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Clint Eastwood Delivers The Republican Agenda

By Mychal Denzel Smith, Guest Contributor  

"Clint Eastwood Delivers The Republican Agenda"

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Jamelle Bouie had my favorite tweet of the entire Republican National Convention, when during the epically bizarre Clint Eastwood “speech,” he said: “This is a perfect representation of the campaign: an old white man arguing with an imaginary Barack Obama.”

You can’t escape the racial subtext of what happened last night. Eastwood scolded an (imaginary) black man for his perceived slights to the American way in front of an audience of millions, and a sea of mostly white faces laughed and egged him on. There isn’t anyone for “America” than Dirty Harry; like John Wayne before him, Eastwood stands in for the American sense of masculinity and rugged individualism. In his babbling incoherence, he was telling this effete liberal, possibly foreign, definitely un-American, black man the way things are really done around here.

It also brought to mind Eastwood’s Gran Torino. It didn’t receive any Oscar love, but in 2008 Eastwood fielded a lot of praise for playing Archie Bunker with a muscle car and rifle. Critics and audiences couldn’t help but love a character that says to a black street gang “What are you spooks up to?” or tells a southeast Asian character “You’re wrong, eggroll, I know exactly what I’m talking about.” It was cinematic gold to hear jokes like “A Mexican, a Jew, and a colored guy go into a bar. The bartender looks up and says, ‘Get the fuck out of here.’” Hilarious stuff, right?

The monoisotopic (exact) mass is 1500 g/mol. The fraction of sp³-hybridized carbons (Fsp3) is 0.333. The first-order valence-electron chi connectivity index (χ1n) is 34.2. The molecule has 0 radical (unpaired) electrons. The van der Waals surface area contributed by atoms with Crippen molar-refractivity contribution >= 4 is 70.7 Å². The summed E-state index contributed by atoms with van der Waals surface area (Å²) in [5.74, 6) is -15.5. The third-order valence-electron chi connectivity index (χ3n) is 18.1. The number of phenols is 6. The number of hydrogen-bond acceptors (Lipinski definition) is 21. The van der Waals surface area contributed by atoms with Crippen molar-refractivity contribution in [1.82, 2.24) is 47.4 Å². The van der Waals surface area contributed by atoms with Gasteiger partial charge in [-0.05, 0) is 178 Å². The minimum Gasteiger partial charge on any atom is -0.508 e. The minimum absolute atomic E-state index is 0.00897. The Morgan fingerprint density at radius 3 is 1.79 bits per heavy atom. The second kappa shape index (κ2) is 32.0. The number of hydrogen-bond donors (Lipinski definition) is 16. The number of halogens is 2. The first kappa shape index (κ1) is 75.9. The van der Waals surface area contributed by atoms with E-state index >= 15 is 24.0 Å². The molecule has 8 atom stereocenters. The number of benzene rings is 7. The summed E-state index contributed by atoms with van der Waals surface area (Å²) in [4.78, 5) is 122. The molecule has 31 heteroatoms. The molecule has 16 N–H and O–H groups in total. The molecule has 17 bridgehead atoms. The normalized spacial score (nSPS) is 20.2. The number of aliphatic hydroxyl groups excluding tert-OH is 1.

It perfectly encapsulates conservative thinking on race. Bigotry isn’t much more than a quirk, like drinking warm beer or being a bad tipper. In the film, Eastwood’s not a bad guy, just a lonely old war veteran further disgruntled by the deterioration of his neighborhood from a white suburban enclave to an ethnic gang wasteland. Don’t let the pandering and tokenism of a few minority eloquent minority speakers fool you: this is the mindstate of the Republican party today. Mitt Romney, who won the nomination in part because he was supposed to be the adult in the room, has played right into it with his lies about welfare and birther jokes. But he’s not a bad guy, he’s just trying to protect the America we all love. Never mind it’s an America some of us have never known.

It’s not a huge leap from “get off my lawn” to “we own this country” to “take our country back.” Someone in this equation is an intruder, claiming something they have no legitimate claim to, and for that they must pay. If Mitt Romney wins the presidency, the rest of us are stuck cleaning his Gran Torino.

This Eastwood episode didn’t overshadow Romney, the convention, or the campaign. It was the campaign.

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Clint Eastwood And The Logics Of Art And Politics ›

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